Banks Responsible For Sudden European Liquidity Crunch Identified
There goes another "fat finger" red herring. On Thursday and Friday, when we noted that borrowing under the ECB's Marginal Lending Facility has spiked from roughly €1 billion to €16 billion for two days in a row, we mocked the MSM explanation that this was merely the result of a fat finger, or at worst a faulty recalendarization of a term-MRO borrowing activity for an overnight one (at the exponentially higher rate of 1.75%). As expected, and as we predicted, this was indeed a case of bank gone wrong. Or two. The FT reports that "Anglo Irish Bank and the Irish Nationwide Building Society, Ireland’s two most troubled lenders, were behind a spike in overnight borrowings this week from the European Central Bank, according to people familiar with the transactions." And while we now know who the guilty parties are, the explanation once again leave much to be desired. It is no surprise that all European banks are exclusively reliant on the ECB for funding, which as previously indicated confirms that the Euribor market is a relic of the past since nobody approaches other banks for capital - everyone goes straight to uncle Jean Claude... And in doing so pledges any and all collateral, even if it means running an outright ponzi scheme. "Both
banks have become heavily reliant on the ECB’s liquidity funding over
the past 2 years, as they have been unable to roll over maturing bond
debt and have seen an outflow of deposits." Yet instead of acknowledging that this action is merely a liquidity crunch, the FT's explanation is that the surge in borrowing has to do with the ability to unwind collateral on a moment's notice as a function of the banks' restructuring, instead of having it locked up for a week under the MRO. We are not sure if this "explanation" is just as, or more, laughable than the fat finger one.
From the FT:
A senior figure familiar with the transaction said it was “to facilitate” the sale of deposits by Anglo Irish and Irish Nationwide under the restructuring plan. Under the ECB’s normal refinancing operations, the collateral is locked up for a week. Tapping the ECB’s overnight or “marginal lending” facility, although more expensive “gives the banks the freedom to have the assets at their disposal immediately if there is a quick sale,” he said.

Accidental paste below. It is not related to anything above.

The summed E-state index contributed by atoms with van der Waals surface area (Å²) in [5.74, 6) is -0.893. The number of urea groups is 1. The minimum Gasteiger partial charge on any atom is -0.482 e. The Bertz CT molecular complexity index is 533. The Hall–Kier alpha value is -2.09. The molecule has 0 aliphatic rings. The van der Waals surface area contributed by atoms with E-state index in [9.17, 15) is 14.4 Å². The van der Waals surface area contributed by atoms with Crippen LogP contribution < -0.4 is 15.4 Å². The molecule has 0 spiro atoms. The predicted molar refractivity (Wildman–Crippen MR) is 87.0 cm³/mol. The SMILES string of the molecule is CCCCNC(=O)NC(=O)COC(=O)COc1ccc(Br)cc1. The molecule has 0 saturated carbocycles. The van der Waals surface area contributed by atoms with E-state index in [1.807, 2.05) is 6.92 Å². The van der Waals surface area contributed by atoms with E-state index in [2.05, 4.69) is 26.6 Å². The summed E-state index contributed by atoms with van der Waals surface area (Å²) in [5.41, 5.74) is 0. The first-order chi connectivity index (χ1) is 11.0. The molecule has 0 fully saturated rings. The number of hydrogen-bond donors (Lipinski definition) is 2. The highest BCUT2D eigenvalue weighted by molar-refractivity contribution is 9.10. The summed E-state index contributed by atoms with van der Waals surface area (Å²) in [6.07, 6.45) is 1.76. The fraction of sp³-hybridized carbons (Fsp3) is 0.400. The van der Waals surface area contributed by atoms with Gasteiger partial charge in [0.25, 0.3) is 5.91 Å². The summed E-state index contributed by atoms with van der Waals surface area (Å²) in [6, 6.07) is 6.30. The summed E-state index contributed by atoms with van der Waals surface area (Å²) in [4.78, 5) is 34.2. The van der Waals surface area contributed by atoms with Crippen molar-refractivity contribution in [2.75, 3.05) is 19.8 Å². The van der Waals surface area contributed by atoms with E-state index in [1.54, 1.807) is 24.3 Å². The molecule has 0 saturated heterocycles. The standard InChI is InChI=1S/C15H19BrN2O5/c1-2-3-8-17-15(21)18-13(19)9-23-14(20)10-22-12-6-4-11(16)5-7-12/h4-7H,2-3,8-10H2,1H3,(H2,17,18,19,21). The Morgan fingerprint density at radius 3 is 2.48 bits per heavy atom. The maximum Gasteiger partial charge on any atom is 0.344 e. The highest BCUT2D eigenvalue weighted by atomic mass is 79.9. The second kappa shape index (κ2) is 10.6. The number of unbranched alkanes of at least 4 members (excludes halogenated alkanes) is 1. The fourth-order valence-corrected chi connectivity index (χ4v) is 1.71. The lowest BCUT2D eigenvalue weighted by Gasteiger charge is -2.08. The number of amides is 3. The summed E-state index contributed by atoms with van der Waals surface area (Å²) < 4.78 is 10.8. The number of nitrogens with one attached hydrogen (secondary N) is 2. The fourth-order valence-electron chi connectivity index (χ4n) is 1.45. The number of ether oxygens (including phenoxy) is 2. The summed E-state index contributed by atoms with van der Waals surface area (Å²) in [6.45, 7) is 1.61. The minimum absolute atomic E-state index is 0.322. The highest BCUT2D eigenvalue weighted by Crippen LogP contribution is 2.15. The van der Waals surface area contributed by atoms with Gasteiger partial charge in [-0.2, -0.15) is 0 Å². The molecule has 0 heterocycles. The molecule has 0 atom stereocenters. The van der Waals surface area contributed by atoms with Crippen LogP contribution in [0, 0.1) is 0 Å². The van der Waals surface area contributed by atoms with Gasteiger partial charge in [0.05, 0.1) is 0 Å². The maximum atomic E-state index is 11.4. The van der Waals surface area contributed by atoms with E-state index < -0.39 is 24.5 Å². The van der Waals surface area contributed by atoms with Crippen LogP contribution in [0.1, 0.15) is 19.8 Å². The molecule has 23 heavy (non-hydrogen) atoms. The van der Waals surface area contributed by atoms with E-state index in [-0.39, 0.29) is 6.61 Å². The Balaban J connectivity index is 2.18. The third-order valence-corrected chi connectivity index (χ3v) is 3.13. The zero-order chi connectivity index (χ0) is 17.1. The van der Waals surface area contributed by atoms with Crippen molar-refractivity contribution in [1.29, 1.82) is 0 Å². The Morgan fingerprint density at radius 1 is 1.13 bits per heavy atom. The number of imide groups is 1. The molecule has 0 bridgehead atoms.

Earlier this month, Anglo Irish said its borrowings from the ECB and from the Irish Central Bank – under the emergency liquidity assistance programme which applies slightly less onerous collateral eligibility rules – doubled to €45bn in 2010.
However the assets used as collateral by both institutions to be able to borrow from the ECB are now being hived off as part of the lenders’ restructuring.
The main collateral pledged with the ECB to borrow is the government backed bonds issued as consideration for the impaired property loans that are being bought by the National Asset Management Agency, the government’s bad bank loan agency.
What is amusing is that while the logic works in theory, in practice it doesn't. Yesterday we said that "As European collateral has no quality thresholds, and as the ECB will
accept anything, it makes no sense for any bank to pay incremental
interest just to transfer borrowing to an overnight facility with a
punitive rate - simple as that." The proposed explanation by the FT's "sources" is the only logical one under these parameters. Yet the trade off of a surge in interest in exchange for collateral flexibility makes little to no sense. First of all, NAMA is not supposed to start auctioning off deposits and other assets of the two failed banks for at least several more weeks, which does not justify paying the much higher overnight rate just to have the facility of not having a holding term locked in. Secondly, it is very naive to assume that the ECB would not release collateral even under a term facility at the moment's notice if the underlying bank requested it. After all, the ECB is more concerned with bank contagion (i.e., the truth coming out) than anything.
Yet the good news is that now this deterioration is fully priced in and the levitation ramp may continue. And not just through Tuesday as Citi's Jurgen Michels expected. It may well go on for weeks until the supposed liquidation of collateral is consummated. What will be enjoyable to watch is just how much more MLF lending surges by in the same period, and how many other banks claim the same straw man excuse.
Traders say the two lenders are expected to continue to rely on overnight borrowing for a couple of weeks as final plans are made to sell the Nama bonds as part of the wind down plan.
Our prediction is to keep an eye out on the parallel shift between various term ECB tender operations. If indeed there is a scramble in broader Europe for freeing up collateral on a moment's notice, which reading between the lines of the FT's article implies, more and more banks will shift their holdings from LTRO facilities (28, 91 and 98 day) , to 7 Day MROs and finally to the overnight 1.75% Marginal Lending Facility. All of a sudden the European treasury curve for many continental institutions may get a whole lot flatter...
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